As 800,000 federal workers remain furloughed or working without pay in the longest government shutdown in U.S. history, we look at how the Trump administration has restarted a division of the Internal Revenue Service to help corporate lenders. The Washington Post reports that an appeal from the mortgage industry has resulted in hundreds of IRS staffers returning to the agency to carry out income verifications for lenders. This process earns the $1.3 trillion mortgage banking industry millions of dollars in fees. We speak with Paul Kiel, a reporter for ProPublica and contributor to the series “Gutting the IRS.” His recent piece for the series is titled “Who’s More Likely to Be Audited: A Person Making $20,000—or $400,000?”
AMY GOODMAN: This is Democracy Now! I’m Amy Goodman. The partial government shutdown, now the longest in U.S. history, has dragged into its 24th day, with still no apparent end in sight. As 800,000 federal workers remain furloughed or working without pay, with some unable to make rent or pay medical bills, we end today’s show looking at how the Trump administration has restarted a division of the Internal Revenue Service to help the corporate lenders, the mortgage industry.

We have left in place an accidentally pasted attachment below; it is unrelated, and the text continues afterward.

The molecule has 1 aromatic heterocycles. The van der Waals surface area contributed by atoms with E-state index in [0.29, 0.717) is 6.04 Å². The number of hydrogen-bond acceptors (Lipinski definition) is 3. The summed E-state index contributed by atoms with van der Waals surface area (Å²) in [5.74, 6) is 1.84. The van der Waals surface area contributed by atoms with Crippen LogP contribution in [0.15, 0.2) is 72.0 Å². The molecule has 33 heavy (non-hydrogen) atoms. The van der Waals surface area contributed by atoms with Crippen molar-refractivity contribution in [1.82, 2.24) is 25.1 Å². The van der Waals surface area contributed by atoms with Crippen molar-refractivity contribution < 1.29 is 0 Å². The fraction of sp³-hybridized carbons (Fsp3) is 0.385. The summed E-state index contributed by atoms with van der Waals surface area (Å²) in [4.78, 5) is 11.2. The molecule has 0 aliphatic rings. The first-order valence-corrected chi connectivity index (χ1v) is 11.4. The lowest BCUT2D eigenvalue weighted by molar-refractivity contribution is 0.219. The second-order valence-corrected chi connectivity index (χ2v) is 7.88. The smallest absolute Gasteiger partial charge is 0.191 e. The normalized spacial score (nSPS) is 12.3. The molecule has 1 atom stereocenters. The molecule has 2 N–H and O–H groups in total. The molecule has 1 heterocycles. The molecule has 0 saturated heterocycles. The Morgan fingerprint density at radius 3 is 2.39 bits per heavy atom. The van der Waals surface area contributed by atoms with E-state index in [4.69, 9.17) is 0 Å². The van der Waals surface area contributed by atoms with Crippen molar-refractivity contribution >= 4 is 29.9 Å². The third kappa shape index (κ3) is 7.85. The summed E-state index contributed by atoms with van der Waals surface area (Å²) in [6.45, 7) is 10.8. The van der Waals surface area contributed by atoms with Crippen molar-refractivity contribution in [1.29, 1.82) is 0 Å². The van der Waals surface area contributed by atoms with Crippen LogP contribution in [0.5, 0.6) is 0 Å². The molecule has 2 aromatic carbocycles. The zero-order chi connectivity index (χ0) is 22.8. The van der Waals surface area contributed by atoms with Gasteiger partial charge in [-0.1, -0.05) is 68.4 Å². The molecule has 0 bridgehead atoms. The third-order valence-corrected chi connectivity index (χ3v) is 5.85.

The Washington Post reports an appeal from the mortgage industry has resulted in hundreds of paid IRS staffers returning to the agency to carry out income verifications for the mortgage industry. This process earns the $1.3 trillion mortgage banking industry millions of dollars in fees.
According to The Washington Post, the IRS workers were called back to work just one day after a trade association, representing credit reporting companies and high-level officials in the mortgage industry, lobbied top advisers to Treasury Secretary Steve Mnuchin. Robert Broeksmit, chief executive of the Mortgage Bankers Association, wrote to Mnuchin’s senior adviser, Craig Phillips, “Could you make these guys essential?”